China Seeks Stricter Oversight of Generative AI with Proposed Data and Model Regulations

China Seeks Stricter Oversight of Generative AI with Proposed Data and Model Regulations
An AI sign is seen at the World Artificial Intelligence Conference in Shanghai, China July 6, 2023. Credit: ALY SONG—REUTERS

The Chinese government has unveiled new draft regulations that would enact more oversight and stricter controls over the data and models used to build generative AI services like chatbots.

The draft guidance, published on October 11th by China's National Information Security Standardization Technical Committee, arrives amid mounting global concerns around how to balance innovation and ethics in emerging AI systems.

Before launching a generative AI service, providers are required to undertake a thorough security assessment. This assessment needs to adhere to the stipulations outlined in this draft. Upon completion, the results, accompanied by supporting materials, must be submitted at the time of filing their application.

Furthermore, these base requirements are just the tip of the iceberg. Providers must also prioritize other aspects of security, specifically concerning network and data security, as well as personal information protection. These areas must be in sync with China's extant laws, regulations, and the requirements of national standards.

A significant portion of the draft regulation focuses on the safety of the corpus, which is the data used to train AI models.

  • Source Safety: Providers are urged to have a robust management system for corpus sources. This includes a blacklist of sources and ensuring that any corpus with over 5% of illegal or negative information is added to this blacklist. Furthermore, the draft emphasizes the importance of diversifying corpus sources across languages and types (text, images, videos, etc.) and maintaining a balance between domestic and international sources.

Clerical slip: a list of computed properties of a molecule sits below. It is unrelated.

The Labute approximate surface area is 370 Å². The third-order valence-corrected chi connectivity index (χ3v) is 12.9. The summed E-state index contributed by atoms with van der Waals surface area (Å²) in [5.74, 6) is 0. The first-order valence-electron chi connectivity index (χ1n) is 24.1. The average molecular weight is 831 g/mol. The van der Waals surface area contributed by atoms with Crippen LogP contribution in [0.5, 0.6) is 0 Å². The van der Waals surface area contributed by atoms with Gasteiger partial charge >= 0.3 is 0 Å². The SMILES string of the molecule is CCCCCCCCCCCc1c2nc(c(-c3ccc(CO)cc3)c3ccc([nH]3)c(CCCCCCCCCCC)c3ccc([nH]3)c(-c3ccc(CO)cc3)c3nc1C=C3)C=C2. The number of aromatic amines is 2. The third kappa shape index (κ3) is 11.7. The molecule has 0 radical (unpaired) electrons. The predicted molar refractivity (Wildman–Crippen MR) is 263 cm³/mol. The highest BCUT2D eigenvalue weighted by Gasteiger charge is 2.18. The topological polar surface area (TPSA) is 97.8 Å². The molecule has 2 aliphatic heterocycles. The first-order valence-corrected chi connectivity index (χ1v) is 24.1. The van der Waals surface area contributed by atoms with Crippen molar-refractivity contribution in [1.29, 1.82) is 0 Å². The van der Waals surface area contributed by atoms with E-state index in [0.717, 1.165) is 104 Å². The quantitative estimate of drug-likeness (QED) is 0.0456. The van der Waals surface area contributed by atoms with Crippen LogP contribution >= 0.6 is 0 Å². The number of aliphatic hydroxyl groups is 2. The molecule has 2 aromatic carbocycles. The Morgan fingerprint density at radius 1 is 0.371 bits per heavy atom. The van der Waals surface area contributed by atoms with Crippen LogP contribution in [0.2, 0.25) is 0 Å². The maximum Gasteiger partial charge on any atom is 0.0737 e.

• Traceability: Whether using open-source, self-collected, commercial, or user-inputted corpus, providers must ensure traceability. This includes having valid contracts, collection records, and user consent where necessary.
  • Content Security: Rigorous filtering methods must be in place to sift out illegal or inappropriate content. In terms of intellectual property rights, there must be a designated manager to oversee and identify any potential infringements within the corpus or generated content.
  • Data Labeling: The draft emphasizes the significance of labeling, which involves annotating data used in training AI models. An intricate system for labeling, reviewing, and ensuring accuracy is laid out, stressing the importance of training and qualification for labeling personnel.

Model security remains paramount. When building on top of existing foundation models, the draft mandates that developers only utilize foundational models that have been filed and licensed by authorities. The content generated by the model should prioritize safety, ensuring that it is accurate, reliable, and free from any negative influences. Additionally, the draft highlights the importance of service transparency, revealing relevant information about the service mechanism and usage limitations to the users.